Michael M. Sax
Barrister and Solicitor, Toronto
Real estate lawyers in the Province of Ontario, Canada have been legislated
to search and complete purchase, sale, mortgage, and other transactions
on-line. Electronic searching is already in place (with some limitations),
and electronic registration will be phased in as the final stage of a
three-step process to achieve the government's goal of a fully automated
land registration service. Currently being beta tested, the programme's
final implementation is expected to commence in 1999. The Land Registration
Reform Act, originally passed in 1984 and later amended to include electronic
registration in 1994, will ultimately see that all documents are created,
submitted, registered, filed and maintained in electronic form.
The software chosen to accomplish the goal, Teranet, operates like an
intranet or EDI plus e-mail for the real estate bar and its stakeholders.
Important issues facing business to business and consumer e-commerce have
been addressed by the programme's designers and initial testing has shown
the system to function well.
The legislative principles that were adopted in fashioning the system
appear to be a hybrid of concepts set out by the American Bar Association's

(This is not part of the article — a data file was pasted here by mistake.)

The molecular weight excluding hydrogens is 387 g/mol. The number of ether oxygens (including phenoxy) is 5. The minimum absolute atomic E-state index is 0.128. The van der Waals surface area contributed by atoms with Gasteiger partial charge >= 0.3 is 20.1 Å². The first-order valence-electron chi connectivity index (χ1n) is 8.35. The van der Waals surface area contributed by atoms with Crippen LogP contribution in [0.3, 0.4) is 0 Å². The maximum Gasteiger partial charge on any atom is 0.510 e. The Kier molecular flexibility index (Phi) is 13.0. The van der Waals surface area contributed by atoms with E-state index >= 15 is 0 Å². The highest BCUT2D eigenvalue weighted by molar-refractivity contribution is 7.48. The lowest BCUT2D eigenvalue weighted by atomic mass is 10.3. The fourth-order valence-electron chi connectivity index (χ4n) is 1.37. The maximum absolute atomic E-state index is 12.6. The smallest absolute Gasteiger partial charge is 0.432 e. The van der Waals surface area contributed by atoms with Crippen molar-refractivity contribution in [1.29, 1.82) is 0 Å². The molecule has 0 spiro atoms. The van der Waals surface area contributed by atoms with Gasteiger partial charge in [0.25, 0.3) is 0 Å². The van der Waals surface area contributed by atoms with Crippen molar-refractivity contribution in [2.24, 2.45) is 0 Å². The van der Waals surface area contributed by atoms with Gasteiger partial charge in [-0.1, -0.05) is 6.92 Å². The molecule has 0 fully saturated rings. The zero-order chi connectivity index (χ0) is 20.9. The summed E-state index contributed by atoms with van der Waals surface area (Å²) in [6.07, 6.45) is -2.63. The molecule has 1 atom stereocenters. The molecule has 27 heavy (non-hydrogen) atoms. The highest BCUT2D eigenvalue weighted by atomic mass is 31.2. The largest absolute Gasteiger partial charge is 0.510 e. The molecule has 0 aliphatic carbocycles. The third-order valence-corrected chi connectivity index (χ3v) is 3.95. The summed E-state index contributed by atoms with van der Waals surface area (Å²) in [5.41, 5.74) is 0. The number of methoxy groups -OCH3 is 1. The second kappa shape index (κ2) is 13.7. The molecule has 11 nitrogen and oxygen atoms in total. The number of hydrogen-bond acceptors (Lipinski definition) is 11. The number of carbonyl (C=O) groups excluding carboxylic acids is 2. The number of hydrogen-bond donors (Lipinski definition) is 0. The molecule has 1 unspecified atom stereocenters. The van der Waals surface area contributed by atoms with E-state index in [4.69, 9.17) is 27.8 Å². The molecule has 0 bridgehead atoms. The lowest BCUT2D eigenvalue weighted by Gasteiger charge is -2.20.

Digital Signature Guidelines, the ICC's Guidec, and UNICITRAL's Model
Law On Electronic Commerce, each of which represent a separate trend in
the push toward uniformity in global electronic transactions. It appears
this choice was made to avoid substantive changes in the existing doctrines
governing conveyances. Guidelines set out by the American Bar and the
ICC - and employed here - propose the use of trustworthy third parties
(in this case, lawyers) to signal the completion of transactions. The
system also requires that certain registered documents may only come from
lawyers, though other parties may be authorised to use the system.
What sorts of changes can be expected for real estate practitioners? It
may not mean the elimination of paper documentation entirely. Lengthy
documents are likely to be retained as evidence of instructions, as are
hard copies of any security given, such as guarantees. But relationships
between financial institutions, lawyers and their respective clients may
be forced to adapt as lenders are given access to the system and begin
carrying out more routine transactions.
Electronic registration should be arriving soon in most countries and
it raises the question of whether the removal of barriers (through agreements
such as NAFTA [chapter 12] and the WTO CATS) will one day bring with it
the possibility for lawyers in foreign jurisdictions to complete electronic
transactions with Ontario lawyers.